Project

The goals of CS x265 projects are to further exercise you in database concepts in realistic, holistic contexts; and to address selected characteristics that the Vanderbilt School of Engineering want graduates of Computer Engineering and Computer Science programs to possess (See Codes, particularly ABET Criteria).

In class, we will be doing exercises with a number of sample projects prior to Spring Break.

In addition, you will be doing an original group project in the latter 2/3 of the semester.

The project has a number of deliverables with due dates found on the Schedule. In addition to group deliverables, you will submit individual assessments of group dynamics and your own contributions to the group. If your contributions are significantly less (or more) than other group members, your score for the group project deliverable may be less (or more) than other group members. If the group doesn’t seem to be operating well, I may  reconfigure it.

Sample projects, allowed for public display, from Spring 2015 are at https://my.vanderbilt.edu/cs265/cs-265-sample-projects/.

Project Overview

You will be assigned to groups for project work in about week 5. A project will be of each group’s own specification and design, drawn from one of these broad areas:

  • Experience portfolios, which can include experiential records along different thematic lines, as diverse as travel to formal coursework, informal learning accomplishments (e.g., open, online courses), volunteer/work/internship experience, resumes, and samples of notable projects;
  • Health records, which can range from personal health records to institutional health records, which can include health-related behavior tracking (e.g., exercise, meals), perhaps special readings (e.g., blood glucose, blood pressure), medication schedules, and physician visits;
  • Entertainment and Leisure, which can be in areas of music, movies, gaming, art, and athletics, with records on stated and unstated preferences (e.g., through viewing, purchasing, playing, and other analog behaviors that are appropriate to the domain);
  • Sustainability and Ecology, which can range from wildlife monitoring applications, backpacking, tree tours, public and private transportation (e.g., ride-sharing and routing), and recycling (but should probably avoid energy and water monitoring as we deal with this in one of our sample projects, unless you can imagine creative ways of expanding this theme, such as through social networking).

If you are really excited above some idea that is outside the realm of one of these broad areas, then be prepared to make a strong pitch to me in Week 6. I can imagine some areas, like travel, could fall under multiple areas (eg., experience portfolios, entertainment and leisure, sustainability and ecology).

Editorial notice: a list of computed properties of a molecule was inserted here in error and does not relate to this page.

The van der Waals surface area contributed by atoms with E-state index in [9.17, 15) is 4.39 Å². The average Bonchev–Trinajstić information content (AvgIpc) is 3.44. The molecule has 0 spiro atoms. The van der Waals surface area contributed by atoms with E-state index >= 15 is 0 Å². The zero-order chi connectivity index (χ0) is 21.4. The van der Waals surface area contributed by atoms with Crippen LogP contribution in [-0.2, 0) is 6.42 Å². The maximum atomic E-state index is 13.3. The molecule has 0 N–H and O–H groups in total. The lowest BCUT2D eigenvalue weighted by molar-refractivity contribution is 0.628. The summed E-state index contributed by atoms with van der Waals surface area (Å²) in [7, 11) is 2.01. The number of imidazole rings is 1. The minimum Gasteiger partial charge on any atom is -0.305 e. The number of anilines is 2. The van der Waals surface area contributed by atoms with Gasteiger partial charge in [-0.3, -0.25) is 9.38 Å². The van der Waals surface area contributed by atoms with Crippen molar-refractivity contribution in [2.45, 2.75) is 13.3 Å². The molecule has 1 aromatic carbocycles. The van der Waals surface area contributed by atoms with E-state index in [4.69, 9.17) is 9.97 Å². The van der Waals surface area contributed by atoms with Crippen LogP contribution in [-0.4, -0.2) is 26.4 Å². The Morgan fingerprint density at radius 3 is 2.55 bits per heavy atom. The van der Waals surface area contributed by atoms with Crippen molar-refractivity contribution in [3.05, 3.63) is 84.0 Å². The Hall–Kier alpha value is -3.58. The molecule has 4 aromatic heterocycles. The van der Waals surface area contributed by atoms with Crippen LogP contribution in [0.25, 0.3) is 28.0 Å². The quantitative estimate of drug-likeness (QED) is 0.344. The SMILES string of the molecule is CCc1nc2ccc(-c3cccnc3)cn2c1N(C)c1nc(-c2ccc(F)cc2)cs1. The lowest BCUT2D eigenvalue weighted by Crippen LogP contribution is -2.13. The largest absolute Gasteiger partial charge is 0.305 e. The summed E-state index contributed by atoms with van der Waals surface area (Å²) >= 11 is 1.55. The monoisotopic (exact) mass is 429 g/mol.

The focus of your database specifications can be on individual-level data, on institutional-level data, on regional/national/world level data, or some span of these granular levels. Importantly, however, I want each project to include some “social networking” component. Social networking can be overt social links, like “friend” or “following”, and/or “hidden” links, such as those that we can imagine are used in recommender systems (e.g., who are my “doppelgängers” in an online retailer’s DB, which the retailer uses to recommend items to me?).

Week 5 project kickoff

Week 6 topic selection and writeup: A good and brief description of what an initial (or functional) specification can look like is given here (https://www.gosquared.com/blog/lean-guide-to-project-specs). This will be a one paragraph description of what FUNCTIONS you want the database to support (e.g., a music library, social network, and recommender system), perhaps with a bullet list of specific tasks. You will have a chance to revise the functional specification in the coming weeks, certainly through week 11.

Week 8: UML (no implementation), with annotations as needed to explain intended functionality;

Week 11: Intermediate design deliverable, to include Tables and constraints, to include ASSERTIONS, and an updated UML and functional specification;

Week 13: Final Design using  Final Deliverable Guidelines, which includes implementation

Week 14: In-class project presentations and demos on Youtube (optionally, anonymized) for review by others, inside and outside of Vanderbilt.

You will use SQLite for your implementations.

We will not be significantly weighting any additional front-end interface that you create (e.g., a Web or mobile interface), but obviously, such an application front-end can be incredibly cool, and you will definitely have to be thinking very specifically about the application-layer in designing and ranking your tables, constraints, queries, updates, and triggers!